the industry-leading product innovation that is core to our strategy while fostering long-term growth and increased shareholder value.”
After the Victory shutdown, many dealers were left holding the bag, and they weren’t happy about it, and neither were their customers, according to MPN columnist Rick Fairless of Strokers Dallas. “The Victory shutdown is still unfolding and our customers are still spitting mad over it,” noted Fairless in his column last year. “I try to explain it to them that it is a business move, but they don’t care. They are passionate about their Victory Motorcycles and they hate to see Vic go away. But, they can still enjoy riding their Vics until the cows come home. We are actually selling some new Vics since the announcement.”
While Fairless said he will continue on as an independent, he also said he is building more choppers now than he has in years. “We have five ground-up custom bikes we are building right now and they are all CHOPPERS!” Fairless said last year. “I think choppers are making a comeback.” He is seeing the big wheel bagger trend slowing down a little lately as well. “It ain’t dead, but it’s not where it was a few years ago either.”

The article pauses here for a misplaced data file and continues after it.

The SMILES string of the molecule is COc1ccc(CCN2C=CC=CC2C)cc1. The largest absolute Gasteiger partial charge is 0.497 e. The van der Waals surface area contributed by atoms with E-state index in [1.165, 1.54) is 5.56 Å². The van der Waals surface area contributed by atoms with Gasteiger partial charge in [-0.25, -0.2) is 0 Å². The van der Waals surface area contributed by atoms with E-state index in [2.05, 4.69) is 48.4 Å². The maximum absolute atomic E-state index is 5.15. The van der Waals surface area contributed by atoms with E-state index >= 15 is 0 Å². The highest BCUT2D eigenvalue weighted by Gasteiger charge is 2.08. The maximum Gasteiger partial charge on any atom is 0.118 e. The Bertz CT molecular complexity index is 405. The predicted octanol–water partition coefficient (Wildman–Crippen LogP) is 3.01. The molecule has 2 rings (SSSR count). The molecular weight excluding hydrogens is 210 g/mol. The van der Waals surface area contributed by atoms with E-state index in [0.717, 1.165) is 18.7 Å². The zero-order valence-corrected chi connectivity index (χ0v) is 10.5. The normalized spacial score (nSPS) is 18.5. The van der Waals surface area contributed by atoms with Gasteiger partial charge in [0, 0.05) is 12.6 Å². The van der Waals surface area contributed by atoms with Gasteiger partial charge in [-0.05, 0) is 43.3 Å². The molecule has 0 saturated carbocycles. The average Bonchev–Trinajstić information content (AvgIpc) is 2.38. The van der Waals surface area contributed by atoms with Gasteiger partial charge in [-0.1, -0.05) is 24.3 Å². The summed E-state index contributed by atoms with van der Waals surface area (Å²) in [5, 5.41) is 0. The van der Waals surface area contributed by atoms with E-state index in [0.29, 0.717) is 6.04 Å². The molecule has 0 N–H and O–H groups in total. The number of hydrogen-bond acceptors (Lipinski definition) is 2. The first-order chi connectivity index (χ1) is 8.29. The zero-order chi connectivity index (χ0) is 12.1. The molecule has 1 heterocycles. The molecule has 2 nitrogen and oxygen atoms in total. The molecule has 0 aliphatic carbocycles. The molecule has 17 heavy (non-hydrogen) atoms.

Don Argent of Avon Motorcycle Tyres North America noted they used to be the king of the wide tire, but now there’s not as much demand for them. He agrees that choppers may be making a comeback, but also points out that they are not much fun to ride. “They look cool on social media, but to ride one for any distance can be a chore,” he added.